In the introduction to his work, Carmine Pisano delineates three fundamental aspects that characterise authority. First of all, authority gives rise to voluntary adherence and obedience. Secondly, it cannot be identified with the “charisma” of an individual, but rather constructs a particular type of social relationship which every culture constitutes and represents in its own specific way, through certain rites and practices. The example of the perplexities felt by the English powers in 19th-century India towards the authority which the Mughal emperor held onto even after his deposition is particularly illuminating in this respect. Thirdly, power and authority are not synonymous, but rather two sides of giving orders, which can coincide or remain distinct. Authority is therefore not reducible to a kind of anthropological universal notion but is instead here considered a social function which maintains variable relations with the sphere of power. The introduction closes with the observation that there is no obvious Greek term which can be said to express what our modern languages call “authority”.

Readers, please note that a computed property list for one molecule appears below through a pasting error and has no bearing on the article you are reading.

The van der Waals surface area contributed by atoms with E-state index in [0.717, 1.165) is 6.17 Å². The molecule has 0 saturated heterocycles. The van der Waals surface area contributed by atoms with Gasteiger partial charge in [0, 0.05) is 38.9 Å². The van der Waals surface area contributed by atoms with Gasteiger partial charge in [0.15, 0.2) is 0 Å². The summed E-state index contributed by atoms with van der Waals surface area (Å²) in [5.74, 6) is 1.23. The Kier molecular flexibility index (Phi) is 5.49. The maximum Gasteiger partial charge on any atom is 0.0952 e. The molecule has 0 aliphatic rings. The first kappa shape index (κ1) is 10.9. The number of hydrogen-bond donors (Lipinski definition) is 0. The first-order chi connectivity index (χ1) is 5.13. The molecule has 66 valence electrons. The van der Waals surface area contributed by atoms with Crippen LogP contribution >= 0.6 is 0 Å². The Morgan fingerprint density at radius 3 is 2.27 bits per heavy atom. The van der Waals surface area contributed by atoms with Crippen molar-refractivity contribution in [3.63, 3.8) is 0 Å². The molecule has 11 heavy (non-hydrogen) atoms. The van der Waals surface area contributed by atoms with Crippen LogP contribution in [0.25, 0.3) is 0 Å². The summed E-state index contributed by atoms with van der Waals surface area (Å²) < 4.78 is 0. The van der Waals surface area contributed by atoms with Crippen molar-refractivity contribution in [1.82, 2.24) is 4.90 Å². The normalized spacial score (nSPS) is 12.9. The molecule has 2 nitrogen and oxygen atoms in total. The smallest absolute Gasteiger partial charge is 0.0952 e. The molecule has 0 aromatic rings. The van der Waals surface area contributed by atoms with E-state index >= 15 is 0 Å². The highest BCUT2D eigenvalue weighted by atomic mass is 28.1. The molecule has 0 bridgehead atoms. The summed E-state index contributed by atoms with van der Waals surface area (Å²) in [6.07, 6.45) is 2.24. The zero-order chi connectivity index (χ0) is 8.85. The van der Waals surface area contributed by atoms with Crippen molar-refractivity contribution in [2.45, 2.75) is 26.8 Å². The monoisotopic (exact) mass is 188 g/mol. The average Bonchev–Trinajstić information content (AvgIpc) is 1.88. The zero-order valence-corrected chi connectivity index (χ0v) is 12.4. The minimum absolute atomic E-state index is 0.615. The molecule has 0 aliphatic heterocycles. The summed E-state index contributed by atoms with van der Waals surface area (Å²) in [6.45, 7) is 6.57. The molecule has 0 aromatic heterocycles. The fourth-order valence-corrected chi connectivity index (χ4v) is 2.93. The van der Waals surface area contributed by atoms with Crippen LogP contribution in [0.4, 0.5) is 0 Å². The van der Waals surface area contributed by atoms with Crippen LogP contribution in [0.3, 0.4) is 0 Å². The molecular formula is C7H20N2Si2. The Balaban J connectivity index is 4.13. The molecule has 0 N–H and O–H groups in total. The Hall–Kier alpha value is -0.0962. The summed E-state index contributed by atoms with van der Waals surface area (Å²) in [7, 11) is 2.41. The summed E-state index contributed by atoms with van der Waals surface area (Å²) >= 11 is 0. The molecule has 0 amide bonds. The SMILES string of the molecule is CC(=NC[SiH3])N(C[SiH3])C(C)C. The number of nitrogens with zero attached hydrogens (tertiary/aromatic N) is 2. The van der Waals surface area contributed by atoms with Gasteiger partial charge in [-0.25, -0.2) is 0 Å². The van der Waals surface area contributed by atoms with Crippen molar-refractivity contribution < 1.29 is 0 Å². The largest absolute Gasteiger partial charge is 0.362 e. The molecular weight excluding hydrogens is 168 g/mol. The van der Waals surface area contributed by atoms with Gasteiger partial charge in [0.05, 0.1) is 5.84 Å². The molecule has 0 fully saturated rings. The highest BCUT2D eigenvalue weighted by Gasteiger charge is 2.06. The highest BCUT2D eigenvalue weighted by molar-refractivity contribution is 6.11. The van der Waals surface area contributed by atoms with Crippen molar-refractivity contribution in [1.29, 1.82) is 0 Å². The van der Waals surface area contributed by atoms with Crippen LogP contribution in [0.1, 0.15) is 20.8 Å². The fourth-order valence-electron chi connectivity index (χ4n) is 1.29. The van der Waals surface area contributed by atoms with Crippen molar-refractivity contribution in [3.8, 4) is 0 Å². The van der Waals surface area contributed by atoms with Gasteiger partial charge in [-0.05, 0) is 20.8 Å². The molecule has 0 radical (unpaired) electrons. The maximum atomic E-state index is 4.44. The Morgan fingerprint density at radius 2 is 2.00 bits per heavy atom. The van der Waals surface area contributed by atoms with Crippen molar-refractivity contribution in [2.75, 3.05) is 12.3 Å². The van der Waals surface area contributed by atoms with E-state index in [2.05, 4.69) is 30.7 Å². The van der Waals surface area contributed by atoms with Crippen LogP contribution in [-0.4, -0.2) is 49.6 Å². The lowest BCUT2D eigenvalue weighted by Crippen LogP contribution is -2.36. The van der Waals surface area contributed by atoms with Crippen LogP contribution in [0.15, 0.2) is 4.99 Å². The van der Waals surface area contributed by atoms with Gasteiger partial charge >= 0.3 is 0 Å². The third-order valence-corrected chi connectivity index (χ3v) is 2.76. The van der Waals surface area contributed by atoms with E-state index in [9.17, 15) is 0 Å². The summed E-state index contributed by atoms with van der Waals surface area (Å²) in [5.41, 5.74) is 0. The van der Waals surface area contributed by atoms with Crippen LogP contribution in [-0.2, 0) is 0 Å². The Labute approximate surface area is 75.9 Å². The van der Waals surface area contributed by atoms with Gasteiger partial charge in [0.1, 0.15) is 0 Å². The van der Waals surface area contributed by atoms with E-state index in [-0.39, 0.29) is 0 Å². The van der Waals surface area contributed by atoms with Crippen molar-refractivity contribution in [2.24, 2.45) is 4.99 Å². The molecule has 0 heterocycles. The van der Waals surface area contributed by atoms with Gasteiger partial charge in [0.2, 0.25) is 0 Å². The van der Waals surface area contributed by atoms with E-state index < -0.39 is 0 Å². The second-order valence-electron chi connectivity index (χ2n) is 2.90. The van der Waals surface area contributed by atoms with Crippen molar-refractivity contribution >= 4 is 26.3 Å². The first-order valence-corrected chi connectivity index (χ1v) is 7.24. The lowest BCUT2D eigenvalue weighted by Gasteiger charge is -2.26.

The first chapter (La nozione greca di autorità) addresses precisely the question of the word itself, starting from the Latin auctoritas, which, according to Cassius Dio, could not be “hellenised” (55.3.1-5). Does this mean that the concept of authority cannot be transposed as such to ancient Greece? According to Mommsen, followed by R. Heinze and H. Arendt, whose contributions are reviewed by C. Pisano, this was indeed the case: the Greeks had no term linguistically related to auctoritas and even lacked the notion itself. This position is no longer tenable once the notion has been “unromanised” (deromanizzata) and considered to be a cultural function potentially applicable to other cultures. This function is neither persuasion nor coercion, but rather the voluntary obedience of a community to a given position in the social hierarchy. A closer reading of the passage by Cassius Dio invites us to move in this direction: for the Roman historian, it is not this kind of authority (in a social and cultural perspective) that is impossible to “hellenise”, but the constitutional concept of auctoritas, since there is no “Greek Senate” as such. C. Pisano thus moves more towards the works of B. Lincoln and M. Bettini who, each in his own way, assert that authority is not an entity but an effect. He adopts a “linguistic and pragmatic” point of view to address authority: behind auctoritas, there is an auctor, i.e. “someone who makes something succeed in a field of possibilities” (p. 33). In Greek, the word ἐξουσία falls into such a semantic field and reflects the same type of social relationship as that conveyed by the Latin word. Exousia expresses the abstract realisation of a possibility (ἔξεστι). But the formation of the word shows that it also designates a faculty granted by someone or something to another who exercises it. In short, in the representation of authority, the Greeks seem to have favoured the metaphorical field of delegation, while Rome, without ignoring it, chose the image of growth (augere). Homeric epic is chosen as a case-study to test these introductory considerations in the next three chapters.